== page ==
Councilors ask chamber director about audit
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The director of the Roswell Chamber of Commerce said the organization was moving forward during a presentation on the three-year audit of its finances at the Roswell City Council meeting on Thursday, but some of the councilors asked her about the transparency of the chamber during the process.
The audits were performed by Kubiak Melton & Associates, Albuquerque. City manager Joe Neeb said the total cost to the city was around $ 42,000.
The review of the chamber’s financial reports for fiscal years 2018, 2019 and 2020 was requested by the city and accepted by the chamber after the chamber board abruptly decided in March 2020 to terminate its maintenance contract doing business with the city.
Under the three-year contract, which began in July 2018, the city allocated $ 76,600 in 2018 and 2019 and $ 38,350 before the contract was terminated in fiscal 2020, according to the audit.
Chaves County also has a similar deal with the chamber, to which it has allocated $ 57,500 per year, paid monthly to $ 4,792 over those three years.
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Andrea Moore, executive director of the chamber, acknowledged in her presentation that audits for the 2019 and 2020 fiscal years showed that the chamber suffered financial losses which raised doubts about the ability of the organization to continue its activity.
“There was going concern, which means there is uncertainty about the ability of the chamber to meet its debt obligations,” Moore said.
The 2020 audit shows that as of June 30, 2020, the chamber had a total liability of $ 171,324 which included $ 4,183 in overdraft cash, a balance of $ 29,623 on a line of credit of $ 30,000 and a balance of $ 14,552 on a promissory note of $ 23,400 executed in 2018. It ended the year with a negative net asset balance of $ 44,388.
At the end of fiscal 2019, the chamber had total liabilities of $ 184,457, including a balance of $ 26,100 on the line of credit and a balance of $ 17,809 on the promissory note. He ended this fiscal year with a net loss of $ 9,473.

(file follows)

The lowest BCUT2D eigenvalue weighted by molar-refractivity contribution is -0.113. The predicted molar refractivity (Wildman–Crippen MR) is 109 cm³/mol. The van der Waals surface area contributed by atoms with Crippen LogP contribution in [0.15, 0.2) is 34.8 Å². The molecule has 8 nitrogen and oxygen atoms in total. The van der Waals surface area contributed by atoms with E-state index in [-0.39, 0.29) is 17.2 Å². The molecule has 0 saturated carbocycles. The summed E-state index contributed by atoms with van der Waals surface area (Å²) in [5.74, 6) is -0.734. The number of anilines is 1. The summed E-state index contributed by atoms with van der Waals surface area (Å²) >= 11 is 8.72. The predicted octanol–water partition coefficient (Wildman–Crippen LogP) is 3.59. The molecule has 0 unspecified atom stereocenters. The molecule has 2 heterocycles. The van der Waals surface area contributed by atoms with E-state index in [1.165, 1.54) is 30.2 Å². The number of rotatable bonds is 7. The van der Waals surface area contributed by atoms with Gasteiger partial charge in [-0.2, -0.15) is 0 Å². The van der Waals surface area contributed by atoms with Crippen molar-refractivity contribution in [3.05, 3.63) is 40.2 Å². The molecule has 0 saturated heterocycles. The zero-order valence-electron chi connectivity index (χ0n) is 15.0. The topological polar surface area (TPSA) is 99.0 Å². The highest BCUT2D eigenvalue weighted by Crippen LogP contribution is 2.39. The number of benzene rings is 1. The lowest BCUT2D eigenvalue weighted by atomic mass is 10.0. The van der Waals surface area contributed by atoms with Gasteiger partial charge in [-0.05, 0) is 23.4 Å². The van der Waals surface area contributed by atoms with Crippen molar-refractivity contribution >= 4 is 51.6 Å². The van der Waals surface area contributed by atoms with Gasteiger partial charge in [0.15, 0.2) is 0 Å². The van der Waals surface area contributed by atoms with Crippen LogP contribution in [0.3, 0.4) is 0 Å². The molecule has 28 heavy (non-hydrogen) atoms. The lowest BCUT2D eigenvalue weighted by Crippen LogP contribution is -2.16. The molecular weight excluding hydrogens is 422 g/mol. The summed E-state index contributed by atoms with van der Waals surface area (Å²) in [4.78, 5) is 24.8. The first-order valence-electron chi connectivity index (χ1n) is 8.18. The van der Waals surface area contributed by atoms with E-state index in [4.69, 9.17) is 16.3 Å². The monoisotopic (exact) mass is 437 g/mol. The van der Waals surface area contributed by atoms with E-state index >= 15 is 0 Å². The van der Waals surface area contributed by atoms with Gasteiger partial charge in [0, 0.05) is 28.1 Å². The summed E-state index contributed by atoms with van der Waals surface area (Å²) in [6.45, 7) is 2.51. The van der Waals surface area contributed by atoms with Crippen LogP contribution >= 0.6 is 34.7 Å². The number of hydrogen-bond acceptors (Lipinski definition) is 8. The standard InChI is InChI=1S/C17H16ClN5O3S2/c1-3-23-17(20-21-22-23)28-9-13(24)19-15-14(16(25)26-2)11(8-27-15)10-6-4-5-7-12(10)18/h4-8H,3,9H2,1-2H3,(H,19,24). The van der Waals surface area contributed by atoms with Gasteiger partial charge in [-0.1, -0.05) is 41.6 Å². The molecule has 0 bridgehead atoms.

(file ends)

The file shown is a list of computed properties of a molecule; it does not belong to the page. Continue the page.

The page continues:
Moore served on the board for two years before becoming its chairman in July 2020, then became interim executive director in August 2020 following the resignation of Candace Purcella. Moore was appointed executive director in January. Moore said last summer that the chamber began implementing new practices and policies.
“Prior to the audit, it was agreed that the auditors had little reason to review our accounting practices, rules and policies, as the chamber had none,” she said. “As of July 2020, we have implemented almost entirely new practices, rules and policies within the office. “
Moore said the chamber has met with listeners about the changes that have been made.
The 2020 audit notes that chamber leadership planned to fund operating costs with existing cash, COVID-19 relief funds and by collecting 60% to 70% of unpaid and overdue membership fees.
“After speaking with our auditors about the changes that have been made within the chamber of commerce, they are confident that the chamber will move out of going concern in our future audits,” she said.
Moore said these measures are expected to make the chamber viable by fiscal 2023.
She said the chamber is moving forward in its mission to promote economic and social prosperity and help with business development, tourism and community pride.
“We don’t look in the rearview mirror anymore, we only look through the windshield.” She noted that the chamber had launched a magazine and was rebuilding its relationships with businesses and the community.
While some councilors have said they would like to see the City and the Chamber rebuild their relationship, others asked Moore about what they said was a lack of transparency in the process.
Councilor Margaret Kennard asked about the lack of opinions offered by the auditors in each year’s report. Kennard worked for the chamber for several months from fall 2019 to January 2020. She was one of four staff to resign that month. She revealed her connection to the bedroom before making her comments on Thursday.